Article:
How Does an Amoeba Ingest Large Food Particles?

As amoebas themselves are microscopic, they can only ingest other microscopic food particles, such as algae, bacteria, decaying plant or animal matter and other single cell organisms. Large food particles would be impossible for amoebas to digest. Amoeba feed by latching on to the suitable item, then surrounding and engulfing the food within the amoeba's body.

In order to grab the food particle, the amoeba uses a body part known as a pseudopod, which it can stretch out from the main part of its body. The pseudopod is probably the most important part of the amoeba cell, as the organism also moves by stretching out this body part to pull itself along. The other primary part of the cell is the cytoplasm, a jelly-like liquid substance that fills the cell.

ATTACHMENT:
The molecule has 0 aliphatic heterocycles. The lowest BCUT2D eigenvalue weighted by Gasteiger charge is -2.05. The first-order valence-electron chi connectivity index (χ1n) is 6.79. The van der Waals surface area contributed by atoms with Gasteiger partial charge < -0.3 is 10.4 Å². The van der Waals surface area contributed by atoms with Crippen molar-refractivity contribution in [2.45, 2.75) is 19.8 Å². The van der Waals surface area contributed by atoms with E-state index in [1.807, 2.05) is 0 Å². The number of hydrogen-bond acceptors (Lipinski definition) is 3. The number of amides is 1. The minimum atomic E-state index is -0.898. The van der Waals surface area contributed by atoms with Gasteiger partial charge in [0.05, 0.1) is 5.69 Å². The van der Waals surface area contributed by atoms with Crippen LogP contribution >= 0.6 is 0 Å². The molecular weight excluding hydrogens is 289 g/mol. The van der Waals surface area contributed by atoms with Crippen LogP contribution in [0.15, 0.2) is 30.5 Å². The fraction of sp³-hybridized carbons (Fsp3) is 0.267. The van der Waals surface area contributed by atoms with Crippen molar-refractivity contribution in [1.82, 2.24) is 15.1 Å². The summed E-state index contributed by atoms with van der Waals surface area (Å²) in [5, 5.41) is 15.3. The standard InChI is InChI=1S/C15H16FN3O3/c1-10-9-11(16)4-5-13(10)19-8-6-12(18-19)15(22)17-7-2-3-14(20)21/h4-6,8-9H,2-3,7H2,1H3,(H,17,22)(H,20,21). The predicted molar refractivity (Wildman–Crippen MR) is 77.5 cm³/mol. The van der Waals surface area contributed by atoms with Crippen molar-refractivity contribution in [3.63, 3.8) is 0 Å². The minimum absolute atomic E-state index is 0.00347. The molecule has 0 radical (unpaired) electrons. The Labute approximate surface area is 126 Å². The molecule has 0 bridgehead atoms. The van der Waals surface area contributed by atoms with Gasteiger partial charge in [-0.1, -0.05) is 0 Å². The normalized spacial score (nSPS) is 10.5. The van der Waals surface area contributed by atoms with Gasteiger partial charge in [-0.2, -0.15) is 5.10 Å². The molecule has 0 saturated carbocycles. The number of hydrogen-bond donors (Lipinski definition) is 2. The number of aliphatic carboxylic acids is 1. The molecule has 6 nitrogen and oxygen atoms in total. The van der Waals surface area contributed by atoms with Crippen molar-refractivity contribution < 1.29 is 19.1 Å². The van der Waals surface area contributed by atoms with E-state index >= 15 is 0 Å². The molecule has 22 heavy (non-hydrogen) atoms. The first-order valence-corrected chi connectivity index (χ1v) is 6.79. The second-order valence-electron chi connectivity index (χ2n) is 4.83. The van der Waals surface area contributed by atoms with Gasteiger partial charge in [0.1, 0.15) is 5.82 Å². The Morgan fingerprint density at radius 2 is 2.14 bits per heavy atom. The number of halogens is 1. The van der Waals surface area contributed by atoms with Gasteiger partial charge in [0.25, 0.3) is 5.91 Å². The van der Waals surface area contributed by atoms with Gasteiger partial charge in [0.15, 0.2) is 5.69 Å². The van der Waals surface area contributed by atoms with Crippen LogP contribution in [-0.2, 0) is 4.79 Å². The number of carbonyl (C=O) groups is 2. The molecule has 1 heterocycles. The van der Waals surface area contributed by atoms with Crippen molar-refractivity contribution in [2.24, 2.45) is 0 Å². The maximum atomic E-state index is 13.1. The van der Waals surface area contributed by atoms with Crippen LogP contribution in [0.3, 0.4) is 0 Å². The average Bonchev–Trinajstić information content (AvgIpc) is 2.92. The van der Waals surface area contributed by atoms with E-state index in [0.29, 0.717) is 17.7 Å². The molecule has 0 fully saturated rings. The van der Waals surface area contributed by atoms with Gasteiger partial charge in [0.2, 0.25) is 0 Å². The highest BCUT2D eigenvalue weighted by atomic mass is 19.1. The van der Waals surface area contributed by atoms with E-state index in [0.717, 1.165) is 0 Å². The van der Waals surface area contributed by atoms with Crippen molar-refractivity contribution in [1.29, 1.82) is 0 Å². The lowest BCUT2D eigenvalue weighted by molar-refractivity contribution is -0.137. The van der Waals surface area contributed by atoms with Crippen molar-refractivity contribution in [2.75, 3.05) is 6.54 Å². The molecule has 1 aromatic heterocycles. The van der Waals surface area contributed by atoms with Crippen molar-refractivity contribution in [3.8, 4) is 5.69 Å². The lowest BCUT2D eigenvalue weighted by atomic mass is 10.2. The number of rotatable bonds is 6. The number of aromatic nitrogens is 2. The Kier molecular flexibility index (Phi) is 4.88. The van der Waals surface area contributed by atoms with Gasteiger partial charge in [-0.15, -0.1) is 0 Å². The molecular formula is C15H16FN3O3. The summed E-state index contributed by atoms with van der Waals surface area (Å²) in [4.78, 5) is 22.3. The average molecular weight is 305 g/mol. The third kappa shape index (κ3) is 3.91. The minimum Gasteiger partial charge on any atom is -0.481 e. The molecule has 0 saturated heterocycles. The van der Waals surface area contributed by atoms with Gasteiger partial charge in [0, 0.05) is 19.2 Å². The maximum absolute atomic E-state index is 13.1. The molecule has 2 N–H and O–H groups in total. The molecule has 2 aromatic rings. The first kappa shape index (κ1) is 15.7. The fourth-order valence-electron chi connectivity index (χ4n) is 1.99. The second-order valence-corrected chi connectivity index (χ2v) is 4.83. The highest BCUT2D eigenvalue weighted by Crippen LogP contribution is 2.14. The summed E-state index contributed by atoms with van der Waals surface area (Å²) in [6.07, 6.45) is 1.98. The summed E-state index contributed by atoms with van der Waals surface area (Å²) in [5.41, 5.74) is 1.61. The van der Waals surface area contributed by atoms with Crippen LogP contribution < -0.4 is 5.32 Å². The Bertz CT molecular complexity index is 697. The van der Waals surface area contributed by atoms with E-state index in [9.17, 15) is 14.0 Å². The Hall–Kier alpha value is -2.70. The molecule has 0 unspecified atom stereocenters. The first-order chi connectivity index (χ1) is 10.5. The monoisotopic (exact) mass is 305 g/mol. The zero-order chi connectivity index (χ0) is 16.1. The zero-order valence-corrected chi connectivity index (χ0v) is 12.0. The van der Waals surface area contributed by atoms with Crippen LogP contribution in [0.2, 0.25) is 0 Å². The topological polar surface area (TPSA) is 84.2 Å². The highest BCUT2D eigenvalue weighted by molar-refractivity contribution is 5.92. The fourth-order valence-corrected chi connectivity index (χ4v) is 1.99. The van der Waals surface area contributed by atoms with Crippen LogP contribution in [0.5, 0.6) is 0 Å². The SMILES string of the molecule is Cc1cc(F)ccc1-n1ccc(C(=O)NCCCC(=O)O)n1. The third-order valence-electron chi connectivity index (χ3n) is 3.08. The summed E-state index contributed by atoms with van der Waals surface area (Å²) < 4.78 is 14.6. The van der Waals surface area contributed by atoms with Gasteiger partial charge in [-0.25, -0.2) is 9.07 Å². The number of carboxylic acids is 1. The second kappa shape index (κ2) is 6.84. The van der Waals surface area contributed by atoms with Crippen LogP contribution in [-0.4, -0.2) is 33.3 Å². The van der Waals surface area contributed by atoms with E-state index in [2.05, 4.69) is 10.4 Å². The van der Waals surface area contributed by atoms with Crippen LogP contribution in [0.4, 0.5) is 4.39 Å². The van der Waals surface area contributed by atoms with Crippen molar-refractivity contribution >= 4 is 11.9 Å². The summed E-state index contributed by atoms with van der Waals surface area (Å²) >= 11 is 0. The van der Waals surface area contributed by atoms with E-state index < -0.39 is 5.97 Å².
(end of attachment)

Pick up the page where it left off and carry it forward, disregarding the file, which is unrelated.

When the amoeba pulls the food into its body, the cytoplasm inside the cell surrounds the food particle and stores it with a drop of water in the food vacuole. The cytoplasm secretes digestive enzymes into the food vacuole that break down the softer parts of the prey. Once this happens, the soluble nutrients are absorbed into the cytoplasm. As the amoeba moves forward, the cytoplasm releases any parts that have not been dissolved.